The thousand point thresholds are dropping like flies these days. With the caveat that a thousand points becomes an increasingly small percentage of the overall index as prices rise, the DJIA just crossed its fourth 1,000 point threshold since Trump’s election last November. The table below shows the date that the DJIA has first crossed each 1,000 point threshold on a closing basis since it first closed above 1,000 back on 11/14/72. For each threshold, we show the date the DJIA first closed above that threshold, how many days transpired between that cross and the prior 1,000 point threshold, the percentage that each thousand point threshold represents of the index’s price, and then how many upside and downside crosses the DJIA has had with each level.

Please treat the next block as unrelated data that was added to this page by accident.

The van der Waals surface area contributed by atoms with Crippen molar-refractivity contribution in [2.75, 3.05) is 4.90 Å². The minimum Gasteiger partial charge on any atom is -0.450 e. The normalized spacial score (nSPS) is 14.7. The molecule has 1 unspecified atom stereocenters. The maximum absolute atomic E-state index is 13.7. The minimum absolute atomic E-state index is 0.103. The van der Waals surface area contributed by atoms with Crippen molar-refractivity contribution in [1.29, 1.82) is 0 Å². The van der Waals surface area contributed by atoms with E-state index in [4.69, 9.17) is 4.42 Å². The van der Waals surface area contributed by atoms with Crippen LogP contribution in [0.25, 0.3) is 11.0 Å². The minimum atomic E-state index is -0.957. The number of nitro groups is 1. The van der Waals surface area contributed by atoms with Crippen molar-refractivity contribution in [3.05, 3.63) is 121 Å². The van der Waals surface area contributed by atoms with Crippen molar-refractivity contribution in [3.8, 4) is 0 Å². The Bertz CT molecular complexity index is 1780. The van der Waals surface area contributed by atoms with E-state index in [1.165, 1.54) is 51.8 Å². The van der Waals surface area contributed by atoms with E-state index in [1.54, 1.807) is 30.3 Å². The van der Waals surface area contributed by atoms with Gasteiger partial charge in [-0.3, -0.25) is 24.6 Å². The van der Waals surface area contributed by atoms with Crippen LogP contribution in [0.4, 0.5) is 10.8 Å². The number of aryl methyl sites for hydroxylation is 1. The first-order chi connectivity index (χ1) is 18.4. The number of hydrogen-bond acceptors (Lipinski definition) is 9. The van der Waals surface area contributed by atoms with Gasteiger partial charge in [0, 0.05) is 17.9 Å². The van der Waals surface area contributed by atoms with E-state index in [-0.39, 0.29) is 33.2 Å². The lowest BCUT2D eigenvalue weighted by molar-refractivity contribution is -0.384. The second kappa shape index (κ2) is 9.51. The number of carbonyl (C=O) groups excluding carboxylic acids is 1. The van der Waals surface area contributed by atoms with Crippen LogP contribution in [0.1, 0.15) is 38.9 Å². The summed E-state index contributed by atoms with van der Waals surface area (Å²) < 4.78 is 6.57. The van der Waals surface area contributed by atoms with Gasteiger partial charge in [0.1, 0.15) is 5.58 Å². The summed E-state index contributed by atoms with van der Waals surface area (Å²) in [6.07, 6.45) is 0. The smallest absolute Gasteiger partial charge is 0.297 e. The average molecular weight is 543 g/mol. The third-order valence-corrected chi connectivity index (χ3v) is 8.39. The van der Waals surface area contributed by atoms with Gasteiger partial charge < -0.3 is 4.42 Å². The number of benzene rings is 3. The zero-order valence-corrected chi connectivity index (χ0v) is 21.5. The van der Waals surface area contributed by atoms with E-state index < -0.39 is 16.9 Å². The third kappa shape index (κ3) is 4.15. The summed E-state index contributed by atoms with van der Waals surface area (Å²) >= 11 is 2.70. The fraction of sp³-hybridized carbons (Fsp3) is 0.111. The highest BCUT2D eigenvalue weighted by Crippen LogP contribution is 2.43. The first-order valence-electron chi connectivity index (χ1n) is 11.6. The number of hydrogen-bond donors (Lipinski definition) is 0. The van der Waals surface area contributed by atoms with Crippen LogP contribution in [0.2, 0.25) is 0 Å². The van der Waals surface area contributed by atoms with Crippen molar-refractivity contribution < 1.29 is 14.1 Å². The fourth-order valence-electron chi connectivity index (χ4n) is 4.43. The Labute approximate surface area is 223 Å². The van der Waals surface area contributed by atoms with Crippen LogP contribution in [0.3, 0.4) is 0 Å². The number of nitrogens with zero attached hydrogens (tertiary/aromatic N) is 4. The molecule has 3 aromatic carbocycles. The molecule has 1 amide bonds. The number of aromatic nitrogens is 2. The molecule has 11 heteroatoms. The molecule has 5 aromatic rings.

Since the election, the DJIA has now crossed four thousand point thresholds, and with each one, there has been very little in the way of looking back. For instance, once the DJIA crossed 19,000 it never closed back below that level. For 20,000, once it crossed that level, it only closed below it again once, while 21,000 only saw two subsequent closes. In looking for comparable periods, the current period is somewhat similar to the late 1990s, when the DJIA also crossed several 1,000 point thresholds in very short order. In the current period, these levels have been coming and going a lot faster, but again, it’s also important to remember that they represent a much smaller percentage of the overall index’s value than the levels that were crossed in the 1990s. Finally, while it may seem as though the move from 21K to 22K was quick, at 154 calendar days (if that level holds between now and the closing bell), it was nearly five times longer than the time that elapsed between 20K and 21K (35 days) and two and a half times longer than the time it took to go from 19K to 20K.